Role of Spirituality on the Association Between Depression and Quality of Life in Stroke Survivor-Care Partner Dyads
Little is known about the protective effect of spirituality on the association between known risk factors such as depression and quality of life (QOL) in stroke survivor-care partner dyads. Therefore, the aim of this study was to evaluate the moderating role of spirituality on the association between depressive symptomatology and QOL in stroke survivor–care partner dyads.
Methods and results
Longitudinal design with 223 stroke survivor–care partner dyads enrolled at survivor discharge from rehabilitation hospitals. Data collection was performed over 12 months. We measured survivors’ and care partners’ depression, quality of life, and spirituality. Examining the moderating role of spirituality on the association between depressive symptoms and QOL within survivor-care partner dyads, we used a traditional Actor-Partner-Interdependence Model and a basic Actor-Partner-Interdependence Model moderation model for a mixed variable. Survivors (51% male) and care partners (66% female) were 70.7 and 52.3 years old, respectively. The survivor’s spirituality significantly moderated the association between care partner depressive symptomatology and survivor psychological QOL (B=0.03, P<0.05) and moderated the association between care partner depressive symptoms and care partner physical (B=0.05, P<0.001) and psychological (B=0.04, P<0.001) QOL. The care partner’s own level of spirituality was significantly positively associated with their physical QOL (B=0.28, P<0.001).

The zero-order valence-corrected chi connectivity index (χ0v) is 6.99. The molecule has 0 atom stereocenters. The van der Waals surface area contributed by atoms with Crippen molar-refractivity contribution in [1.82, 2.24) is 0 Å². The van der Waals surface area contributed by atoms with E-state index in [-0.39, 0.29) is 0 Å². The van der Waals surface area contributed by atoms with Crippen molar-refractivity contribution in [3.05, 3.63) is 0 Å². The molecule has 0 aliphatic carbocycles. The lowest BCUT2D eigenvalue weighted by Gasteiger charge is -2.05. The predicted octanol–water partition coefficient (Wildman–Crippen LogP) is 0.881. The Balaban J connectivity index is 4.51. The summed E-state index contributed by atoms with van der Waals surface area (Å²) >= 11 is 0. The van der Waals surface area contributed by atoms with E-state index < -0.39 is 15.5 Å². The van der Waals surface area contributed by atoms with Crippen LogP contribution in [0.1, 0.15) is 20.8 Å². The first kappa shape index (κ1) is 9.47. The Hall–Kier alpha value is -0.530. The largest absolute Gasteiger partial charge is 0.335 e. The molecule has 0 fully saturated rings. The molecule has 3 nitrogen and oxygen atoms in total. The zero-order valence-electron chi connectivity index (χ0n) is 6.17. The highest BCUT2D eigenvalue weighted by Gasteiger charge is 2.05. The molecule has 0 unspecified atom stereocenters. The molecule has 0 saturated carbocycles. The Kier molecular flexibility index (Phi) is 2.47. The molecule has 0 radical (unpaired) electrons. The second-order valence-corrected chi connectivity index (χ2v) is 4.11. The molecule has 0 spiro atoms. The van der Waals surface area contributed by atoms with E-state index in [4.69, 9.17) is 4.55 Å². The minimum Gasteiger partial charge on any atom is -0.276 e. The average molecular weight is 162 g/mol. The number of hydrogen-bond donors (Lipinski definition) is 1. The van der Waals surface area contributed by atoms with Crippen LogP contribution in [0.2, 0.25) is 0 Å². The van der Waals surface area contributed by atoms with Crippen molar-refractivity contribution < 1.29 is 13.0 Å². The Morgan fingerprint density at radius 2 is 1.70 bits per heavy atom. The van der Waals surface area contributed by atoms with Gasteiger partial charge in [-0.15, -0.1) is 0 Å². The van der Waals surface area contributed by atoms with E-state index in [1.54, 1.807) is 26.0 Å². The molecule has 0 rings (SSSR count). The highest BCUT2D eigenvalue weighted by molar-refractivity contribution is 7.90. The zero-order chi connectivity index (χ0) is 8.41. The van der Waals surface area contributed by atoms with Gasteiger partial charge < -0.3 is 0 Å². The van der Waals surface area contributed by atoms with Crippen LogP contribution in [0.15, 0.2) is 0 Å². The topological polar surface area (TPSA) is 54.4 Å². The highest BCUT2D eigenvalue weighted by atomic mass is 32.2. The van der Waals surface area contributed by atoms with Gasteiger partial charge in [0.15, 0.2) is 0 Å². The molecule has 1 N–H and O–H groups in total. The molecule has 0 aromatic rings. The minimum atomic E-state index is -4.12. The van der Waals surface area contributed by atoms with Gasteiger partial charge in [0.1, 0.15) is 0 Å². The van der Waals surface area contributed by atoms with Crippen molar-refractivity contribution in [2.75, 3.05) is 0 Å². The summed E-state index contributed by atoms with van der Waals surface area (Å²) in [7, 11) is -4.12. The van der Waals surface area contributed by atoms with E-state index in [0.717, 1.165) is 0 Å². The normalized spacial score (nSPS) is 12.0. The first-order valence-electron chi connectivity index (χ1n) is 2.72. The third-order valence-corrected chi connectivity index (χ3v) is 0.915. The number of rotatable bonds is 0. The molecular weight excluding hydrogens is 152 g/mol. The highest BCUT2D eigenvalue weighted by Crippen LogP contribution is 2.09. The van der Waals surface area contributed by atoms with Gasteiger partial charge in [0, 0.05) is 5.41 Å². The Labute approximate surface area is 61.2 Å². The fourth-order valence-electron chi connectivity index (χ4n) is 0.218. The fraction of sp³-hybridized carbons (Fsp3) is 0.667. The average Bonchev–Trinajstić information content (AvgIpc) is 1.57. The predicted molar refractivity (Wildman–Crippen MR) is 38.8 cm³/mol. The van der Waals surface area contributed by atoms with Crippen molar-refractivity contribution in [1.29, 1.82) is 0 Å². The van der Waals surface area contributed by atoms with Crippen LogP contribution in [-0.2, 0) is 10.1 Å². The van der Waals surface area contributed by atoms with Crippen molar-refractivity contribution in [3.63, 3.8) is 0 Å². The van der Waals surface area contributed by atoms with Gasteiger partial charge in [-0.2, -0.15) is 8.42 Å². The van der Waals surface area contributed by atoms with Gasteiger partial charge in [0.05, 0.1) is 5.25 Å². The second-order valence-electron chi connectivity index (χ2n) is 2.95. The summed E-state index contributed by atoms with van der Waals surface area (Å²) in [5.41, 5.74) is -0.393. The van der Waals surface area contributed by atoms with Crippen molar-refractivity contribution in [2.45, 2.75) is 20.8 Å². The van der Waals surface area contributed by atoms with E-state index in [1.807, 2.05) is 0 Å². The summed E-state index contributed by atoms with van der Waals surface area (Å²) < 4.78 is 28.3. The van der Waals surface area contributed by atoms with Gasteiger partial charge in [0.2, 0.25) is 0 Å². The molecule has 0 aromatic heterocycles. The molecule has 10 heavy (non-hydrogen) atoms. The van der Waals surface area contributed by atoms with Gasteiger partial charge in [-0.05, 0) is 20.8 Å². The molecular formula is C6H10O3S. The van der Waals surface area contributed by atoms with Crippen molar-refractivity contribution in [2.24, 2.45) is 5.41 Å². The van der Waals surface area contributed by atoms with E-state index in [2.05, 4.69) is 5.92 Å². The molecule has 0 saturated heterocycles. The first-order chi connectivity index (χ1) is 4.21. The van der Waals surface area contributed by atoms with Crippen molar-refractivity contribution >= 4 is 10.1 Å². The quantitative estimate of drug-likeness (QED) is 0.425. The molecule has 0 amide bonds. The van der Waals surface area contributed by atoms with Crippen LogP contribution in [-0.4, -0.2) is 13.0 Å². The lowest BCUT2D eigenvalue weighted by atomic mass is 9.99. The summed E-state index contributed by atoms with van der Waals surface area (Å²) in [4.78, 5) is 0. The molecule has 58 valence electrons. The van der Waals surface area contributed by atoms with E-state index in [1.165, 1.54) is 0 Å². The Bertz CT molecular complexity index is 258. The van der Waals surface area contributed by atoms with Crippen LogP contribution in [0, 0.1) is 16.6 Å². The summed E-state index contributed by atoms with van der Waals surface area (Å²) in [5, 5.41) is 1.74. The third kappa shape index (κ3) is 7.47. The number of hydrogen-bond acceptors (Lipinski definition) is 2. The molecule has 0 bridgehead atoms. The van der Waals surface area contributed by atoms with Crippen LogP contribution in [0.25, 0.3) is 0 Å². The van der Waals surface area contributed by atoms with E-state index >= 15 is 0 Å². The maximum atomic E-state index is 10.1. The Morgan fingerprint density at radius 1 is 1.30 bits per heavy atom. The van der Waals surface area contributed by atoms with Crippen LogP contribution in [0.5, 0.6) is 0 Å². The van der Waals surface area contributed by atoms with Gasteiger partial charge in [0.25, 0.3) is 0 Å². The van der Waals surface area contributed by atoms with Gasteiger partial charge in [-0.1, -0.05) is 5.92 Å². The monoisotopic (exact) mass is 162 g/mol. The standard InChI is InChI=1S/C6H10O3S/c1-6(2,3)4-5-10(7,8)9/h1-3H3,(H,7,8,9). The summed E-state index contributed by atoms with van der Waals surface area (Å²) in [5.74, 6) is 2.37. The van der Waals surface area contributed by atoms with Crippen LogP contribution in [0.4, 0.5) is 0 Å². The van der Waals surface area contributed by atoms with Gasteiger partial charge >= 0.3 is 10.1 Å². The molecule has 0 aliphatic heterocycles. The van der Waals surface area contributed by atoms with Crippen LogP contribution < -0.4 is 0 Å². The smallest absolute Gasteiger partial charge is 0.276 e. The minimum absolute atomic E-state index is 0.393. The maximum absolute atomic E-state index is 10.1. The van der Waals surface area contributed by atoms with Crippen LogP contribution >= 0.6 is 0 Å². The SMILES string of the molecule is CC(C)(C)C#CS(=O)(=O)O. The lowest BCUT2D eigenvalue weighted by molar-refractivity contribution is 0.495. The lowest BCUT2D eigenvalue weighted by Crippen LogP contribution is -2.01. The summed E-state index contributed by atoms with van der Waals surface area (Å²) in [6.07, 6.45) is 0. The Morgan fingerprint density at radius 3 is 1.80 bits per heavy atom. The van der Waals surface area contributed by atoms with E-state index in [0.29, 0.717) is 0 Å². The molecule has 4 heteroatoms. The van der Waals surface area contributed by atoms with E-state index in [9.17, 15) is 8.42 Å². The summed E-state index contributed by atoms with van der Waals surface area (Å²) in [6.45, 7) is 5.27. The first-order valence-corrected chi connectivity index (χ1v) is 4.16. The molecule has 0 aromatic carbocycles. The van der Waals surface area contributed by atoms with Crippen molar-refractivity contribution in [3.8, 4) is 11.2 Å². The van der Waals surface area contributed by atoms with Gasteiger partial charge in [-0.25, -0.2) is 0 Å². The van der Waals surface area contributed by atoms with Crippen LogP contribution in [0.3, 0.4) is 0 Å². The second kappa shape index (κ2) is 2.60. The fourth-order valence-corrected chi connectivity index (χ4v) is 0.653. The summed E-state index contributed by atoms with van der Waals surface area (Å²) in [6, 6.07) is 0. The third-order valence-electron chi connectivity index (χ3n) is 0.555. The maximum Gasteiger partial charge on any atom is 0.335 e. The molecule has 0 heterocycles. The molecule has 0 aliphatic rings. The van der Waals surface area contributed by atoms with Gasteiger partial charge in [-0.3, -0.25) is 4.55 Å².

The findings from this study have broad implications for the role of spirituality in relation to QOL in medical-health contexts and the importance of examining such concepts within a dyadic framework. Greater awareness of the importance of spirituality among clinicians and nurses may improve cultural competence in healthcare services.